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Judge pushes U.S. to explain why it's holding an American citizen in secret in Iraq

Judge pushes U.S. to explain why it's holding an American citizen in secret in Iraq


In a case that defense lawyers warned could create a "constitutional black hole," a federal judge expressed exasperation Thursday at the U.S. government's secret detention of an American citizen in Iraq for more than two months.

The American, who has not been publicly identified, allegedly fought for Islamic State in Syria and surrendered to a U.S.-backed militia on Sept. 14. He has not been charged or given access to a lawyer while in custody, as U.S. law normally requires.

For now, U.S. officials have designated the man as an “unlawful enemy combatant,” the status used for foreign suspects held for years at the U.S. military prison at Guantanamo Bay, Cuba, while the Trump administration tries to figure out how to handle his case.

"This is the nightmare scenario, where the government has locked up an American citizen in secret," Jonathan Hafetz, a senior lawyer for the American Civil Liberties Union, said in court Thursday. The group has filed a habeas corpus petition, saying that holding an American without access to a lawyer is a violation of his constitutional rights as a U.S. citizen.

Since the Sept. 11 attacks in 2001, he argued, federal courts have consistently ruled that terrorist detainees should have access to courts to argue for their freedom. Hafetz said the only choice in this case is to allow the detainee access to a lawyer or to "create a constitutional black hole for American citizens."

U.S. District Judge Tanya S. Chutkan called the case unique in the legal challenges that have emerged in the U.S. war on terrorism.

No new prisoner has been sent to the controversial facility at Guantanamo Bay since 2008, and only 41 alleged terrorists remain of the hundreds once held at the site. Their military trials have been delayed for more than a decade. More than 600 people have been successfully prosecuted on terrorism-related charges in federal courts, however.

In this case, the American stopped talking to investigators after he was informed of his right to keep silent, the government said Thursday. And absent a confession, the FBI apparently has struggled to collect enough evidence to charge him with a crime.

That leaves the administration with unhappy options — letting the man go, keeping him in military detention at Guantanamo Bay or elsewhere, or seeing whether another country wants to prosecute him. A Justice Department lawyer, Kathryn Wyer, said officials hadn't decided what to do.

Wyer urged Chutkan to dismiss the ACLU petition, arguing that there's no evidence the American wants to see a lawyer or that he wants the ACLU to handle his defense.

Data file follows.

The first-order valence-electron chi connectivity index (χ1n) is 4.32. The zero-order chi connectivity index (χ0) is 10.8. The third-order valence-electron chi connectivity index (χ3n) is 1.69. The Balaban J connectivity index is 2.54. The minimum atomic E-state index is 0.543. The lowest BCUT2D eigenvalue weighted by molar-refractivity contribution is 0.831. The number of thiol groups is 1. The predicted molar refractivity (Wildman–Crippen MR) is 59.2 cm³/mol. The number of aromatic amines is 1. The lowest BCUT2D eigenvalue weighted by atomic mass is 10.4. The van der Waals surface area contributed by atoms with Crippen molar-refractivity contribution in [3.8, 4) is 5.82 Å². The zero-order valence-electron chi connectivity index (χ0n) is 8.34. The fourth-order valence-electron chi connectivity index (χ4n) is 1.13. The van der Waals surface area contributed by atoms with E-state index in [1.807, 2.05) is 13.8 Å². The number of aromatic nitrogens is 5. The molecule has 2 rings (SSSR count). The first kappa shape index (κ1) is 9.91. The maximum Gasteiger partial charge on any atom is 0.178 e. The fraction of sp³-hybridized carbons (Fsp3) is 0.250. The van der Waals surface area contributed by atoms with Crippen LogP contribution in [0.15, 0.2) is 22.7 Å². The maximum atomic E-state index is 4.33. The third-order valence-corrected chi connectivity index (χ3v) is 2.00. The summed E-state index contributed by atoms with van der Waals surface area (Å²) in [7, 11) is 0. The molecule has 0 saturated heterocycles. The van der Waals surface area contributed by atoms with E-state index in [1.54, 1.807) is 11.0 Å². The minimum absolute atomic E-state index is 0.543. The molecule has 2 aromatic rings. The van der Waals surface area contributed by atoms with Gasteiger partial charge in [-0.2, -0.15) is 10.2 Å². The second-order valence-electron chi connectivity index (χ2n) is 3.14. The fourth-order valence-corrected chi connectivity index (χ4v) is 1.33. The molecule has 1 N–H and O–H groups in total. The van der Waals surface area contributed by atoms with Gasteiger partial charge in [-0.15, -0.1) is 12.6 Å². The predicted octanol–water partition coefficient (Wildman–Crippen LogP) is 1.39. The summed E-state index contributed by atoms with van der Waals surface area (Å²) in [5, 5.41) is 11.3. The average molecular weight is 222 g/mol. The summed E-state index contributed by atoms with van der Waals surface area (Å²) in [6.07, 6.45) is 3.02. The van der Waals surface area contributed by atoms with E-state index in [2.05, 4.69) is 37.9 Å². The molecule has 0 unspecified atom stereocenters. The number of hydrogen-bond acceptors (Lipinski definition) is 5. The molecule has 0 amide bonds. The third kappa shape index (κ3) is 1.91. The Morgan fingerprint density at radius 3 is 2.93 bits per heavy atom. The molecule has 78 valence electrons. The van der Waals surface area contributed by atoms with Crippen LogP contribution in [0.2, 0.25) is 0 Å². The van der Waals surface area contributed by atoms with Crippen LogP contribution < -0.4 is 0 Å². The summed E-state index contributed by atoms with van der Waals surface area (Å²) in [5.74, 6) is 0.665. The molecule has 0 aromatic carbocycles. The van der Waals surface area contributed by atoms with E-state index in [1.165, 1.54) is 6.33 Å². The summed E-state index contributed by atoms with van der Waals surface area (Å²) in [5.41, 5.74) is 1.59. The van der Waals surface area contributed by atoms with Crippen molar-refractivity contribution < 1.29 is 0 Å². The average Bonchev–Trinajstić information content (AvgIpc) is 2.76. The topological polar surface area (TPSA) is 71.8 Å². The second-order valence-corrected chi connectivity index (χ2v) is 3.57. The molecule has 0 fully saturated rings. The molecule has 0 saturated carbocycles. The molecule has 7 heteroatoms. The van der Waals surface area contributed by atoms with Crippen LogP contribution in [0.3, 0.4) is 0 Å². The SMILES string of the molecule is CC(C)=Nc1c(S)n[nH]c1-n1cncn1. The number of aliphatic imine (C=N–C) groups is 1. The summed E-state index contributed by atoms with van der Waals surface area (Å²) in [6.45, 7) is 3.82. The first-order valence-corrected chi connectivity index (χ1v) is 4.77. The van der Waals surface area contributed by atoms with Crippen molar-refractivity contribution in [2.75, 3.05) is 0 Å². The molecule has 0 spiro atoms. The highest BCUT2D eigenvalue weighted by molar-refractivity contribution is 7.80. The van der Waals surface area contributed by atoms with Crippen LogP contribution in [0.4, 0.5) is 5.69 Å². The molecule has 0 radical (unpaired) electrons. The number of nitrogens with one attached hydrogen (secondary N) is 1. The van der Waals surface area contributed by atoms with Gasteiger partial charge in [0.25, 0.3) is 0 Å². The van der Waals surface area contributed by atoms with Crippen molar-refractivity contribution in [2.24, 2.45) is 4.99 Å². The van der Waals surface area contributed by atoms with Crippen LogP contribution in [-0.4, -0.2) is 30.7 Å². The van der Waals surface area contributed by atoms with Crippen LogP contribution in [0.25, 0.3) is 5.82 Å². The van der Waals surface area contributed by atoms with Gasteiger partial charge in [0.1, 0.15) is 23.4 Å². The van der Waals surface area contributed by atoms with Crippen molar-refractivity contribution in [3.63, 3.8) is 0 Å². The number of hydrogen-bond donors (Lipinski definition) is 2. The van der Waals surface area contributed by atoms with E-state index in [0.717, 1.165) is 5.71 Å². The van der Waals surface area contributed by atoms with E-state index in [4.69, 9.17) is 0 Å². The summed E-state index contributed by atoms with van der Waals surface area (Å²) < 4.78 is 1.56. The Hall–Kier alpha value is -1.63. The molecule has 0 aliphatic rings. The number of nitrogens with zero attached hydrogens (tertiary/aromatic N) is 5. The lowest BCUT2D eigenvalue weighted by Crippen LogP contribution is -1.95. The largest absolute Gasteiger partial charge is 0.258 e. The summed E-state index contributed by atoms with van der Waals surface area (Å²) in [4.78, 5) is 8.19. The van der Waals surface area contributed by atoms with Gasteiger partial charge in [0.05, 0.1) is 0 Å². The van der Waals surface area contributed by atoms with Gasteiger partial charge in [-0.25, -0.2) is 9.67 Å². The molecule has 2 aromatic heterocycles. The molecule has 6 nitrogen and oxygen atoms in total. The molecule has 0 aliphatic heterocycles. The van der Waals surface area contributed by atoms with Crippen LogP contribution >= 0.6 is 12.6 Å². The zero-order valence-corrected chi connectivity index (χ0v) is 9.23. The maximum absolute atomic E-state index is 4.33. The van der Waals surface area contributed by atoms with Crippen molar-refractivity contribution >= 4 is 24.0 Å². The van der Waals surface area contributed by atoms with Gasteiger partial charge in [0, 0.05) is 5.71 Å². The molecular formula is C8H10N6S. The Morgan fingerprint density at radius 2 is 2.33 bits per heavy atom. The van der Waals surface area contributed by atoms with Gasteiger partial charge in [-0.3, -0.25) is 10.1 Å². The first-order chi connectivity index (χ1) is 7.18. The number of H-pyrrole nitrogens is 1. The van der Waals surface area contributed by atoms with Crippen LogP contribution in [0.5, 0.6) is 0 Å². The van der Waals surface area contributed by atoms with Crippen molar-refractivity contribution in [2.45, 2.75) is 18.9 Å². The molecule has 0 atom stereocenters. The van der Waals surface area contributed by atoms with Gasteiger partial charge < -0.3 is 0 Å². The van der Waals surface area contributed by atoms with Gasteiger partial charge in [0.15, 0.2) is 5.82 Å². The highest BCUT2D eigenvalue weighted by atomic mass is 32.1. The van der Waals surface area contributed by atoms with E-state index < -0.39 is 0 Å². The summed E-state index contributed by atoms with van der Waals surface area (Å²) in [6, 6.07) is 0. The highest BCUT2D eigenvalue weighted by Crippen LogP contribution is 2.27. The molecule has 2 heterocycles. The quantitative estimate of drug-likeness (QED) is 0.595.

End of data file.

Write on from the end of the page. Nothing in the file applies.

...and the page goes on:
But Chutkan grew impatient with what she described as the government's "circular reasoning," noting that the American has been held in secret so there's no way to obtain that evidence.

Saying she didn't want to rely on news reports, Chutkan repeatedly pressed Wyer to declare whether the American has been advised of his rights to keep silent and see a lawyer and whether he wants a lawyer to challenge his detention in Iraq.

Wyer said she would have to ask the Pentagon before she could give an answer. She acknowledged that the man had constitutional rights, but said U.S. law gave the government a "reasonable period of time" to detain him without charges.

"He's a U.S. citizen, and it's been two and a half months, and you can't tell me whether he's been advised of his rights?" asked Chutkan, who was named to the bench by President Obama. "I would like to know how long you think you get to do this to an American citizen."

She ordered the administration to say by 5 p.m. Thursday whether the man had been advised of his rights and whether he had asserted his right to see an attorney.

In a subsequent filing, the government said the American "stated he understood his rights, and said he was willing to talk to the agents but also stated that since he was in a new phase, he felt he should have an attorney present. The agents explained that due to his current situation, it was unknown when he would be able to have an attorney, and the individual stated that it was OK and that he is a patient man."

 

"The individual then asked whether when he saw the agents next with his attorney, would it be at his current location or somewhere else. The agents told him they were uncertain when they would see him again. No further questioning of the individual for law enforcement purposes has taken place."

 

In accordance with international rules of war, the prisoner has twice been visited by the International Committee of the Red Cross, on Sept. 29 and Oct. 23. But the group has declined to provide any details of what the man said, citing a policy of strict confidentiality.

President Trump and Atty. Gen. Jeff Sessions have endorsed the idea of sending terrorist suspects to the prison at Guantanamo Bay. But detaining a U.S. citizen there would present a steep legal challenge for the administration.

The lone U.S. citizen who had been detained there, Yaser Esam Hamdi, was sent to Guantanamo Bay because U.S. officials didn't know at first that he was an American. His court appeals established that the detainees had legal rights under U.S. law. Hamdi eventually was sent to Saudi Arabia after he renounced his U.S. citizenship.